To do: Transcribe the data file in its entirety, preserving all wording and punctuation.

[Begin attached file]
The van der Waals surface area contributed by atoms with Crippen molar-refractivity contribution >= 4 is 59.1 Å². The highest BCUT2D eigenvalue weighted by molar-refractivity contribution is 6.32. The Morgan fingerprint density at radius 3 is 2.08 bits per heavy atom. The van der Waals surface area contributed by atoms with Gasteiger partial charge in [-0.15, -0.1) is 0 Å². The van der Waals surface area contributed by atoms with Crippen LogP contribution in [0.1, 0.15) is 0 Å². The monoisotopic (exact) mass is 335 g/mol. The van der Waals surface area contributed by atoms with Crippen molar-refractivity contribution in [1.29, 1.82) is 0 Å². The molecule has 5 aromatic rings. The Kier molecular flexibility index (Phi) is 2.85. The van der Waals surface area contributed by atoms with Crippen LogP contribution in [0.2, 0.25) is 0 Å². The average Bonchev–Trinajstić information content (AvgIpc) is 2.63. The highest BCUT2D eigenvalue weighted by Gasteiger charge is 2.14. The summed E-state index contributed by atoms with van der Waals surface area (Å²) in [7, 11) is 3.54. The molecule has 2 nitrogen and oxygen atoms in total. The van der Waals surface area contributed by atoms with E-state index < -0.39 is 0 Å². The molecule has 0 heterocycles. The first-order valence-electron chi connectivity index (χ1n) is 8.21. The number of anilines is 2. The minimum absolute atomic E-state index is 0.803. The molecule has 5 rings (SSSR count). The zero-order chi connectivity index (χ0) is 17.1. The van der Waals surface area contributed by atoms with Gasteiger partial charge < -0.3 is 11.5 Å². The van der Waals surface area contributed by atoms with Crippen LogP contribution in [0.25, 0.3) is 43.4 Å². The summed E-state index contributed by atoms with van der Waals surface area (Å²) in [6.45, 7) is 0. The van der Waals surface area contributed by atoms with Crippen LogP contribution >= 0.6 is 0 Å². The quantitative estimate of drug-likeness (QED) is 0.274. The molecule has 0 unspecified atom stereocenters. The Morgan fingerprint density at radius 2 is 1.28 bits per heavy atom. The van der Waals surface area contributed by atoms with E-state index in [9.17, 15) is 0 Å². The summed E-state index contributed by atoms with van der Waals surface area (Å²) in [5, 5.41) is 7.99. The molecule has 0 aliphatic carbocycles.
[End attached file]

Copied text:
The van der Waals surface area contributed by atoms with Crippen molar-refractivity contribution >= 4 is 59.1 Å². The highest BCUT2D eigenvalue weighted by molar-refractivity contribution is 6.32. The Morgan fingerprint density at radius 3 is 2.08 bits per heavy atom. The van der Waals surface area contributed by atoms with Gasteiger partial charge in [-0.15, -0.1) is 0 Å². The van der Waals surface area contributed by atoms with Crippen LogP contribution in [0.1, 0.15) is 0 Å². The monoisotopic (exact) mass is 335 g/mol. The van der Waals surface area contributed by atoms with Crippen molar-refractivity contribution in [1.29, 1.82) is 0 Å². The molecule has 5 aromatic rings. The Kier molecular flexibility index (Phi) is 2.85. The van der Waals surface area contributed by atoms with Crippen LogP contribution in [0.2, 0.25) is 0 Å². The average Bonchev–Trinajstić information content (AvgIpc) is 2.63. The highest BCUT2D eigenvalue weighted by Gasteiger charge is 2.14. The summed E-state index contributed by atoms with van der Waals surface area (Å²) in [7, 11) is 3.54. The molecule has 2 nitrogen and oxygen atoms in total. The van der Waals surface area contributed by atoms with E-state index < -0.39 is 0 Å². The molecule has 0 heterocycles. The first-order valence-electron chi connectivity index (χ1n) is 8.21. The number of anilines is 2. The minimum absolute atomic E-state index is 0.803. The molecule has 5 rings (SSSR count). The zero-order chi connectivity index (χ0) is 17.1. The van der Waals surface area contributed by atoms with Gasteiger partial charge < -0.3 is 11.5 Å². The van der Waals surface area contributed by atoms with Crippen LogP contribution in [0.25, 0.3) is 43.4 Å². The summed E-state index contributed by atoms with van der Waals surface area (Å²) in [6.45, 7) is 0. The van der Waals surface area contributed by atoms with Crippen LogP contribution >= 0.6 is 0 Å². The quantitative estimate of drug-likeness (QED) is 0.274. The molecule has 0 unspecified atom stereocenters. The Morgan fingerprint density at radius 2 is 1.28 bits per heavy atom. The van der Waals surface area contributed by atoms with E-state index in [9.17, 15) is 0 Å². The summed E-state index contributed by atoms with van der Waals surface area (Å²) in [5, 5.41) is 7.99. The molecule has 0 aliphatic carbocycles.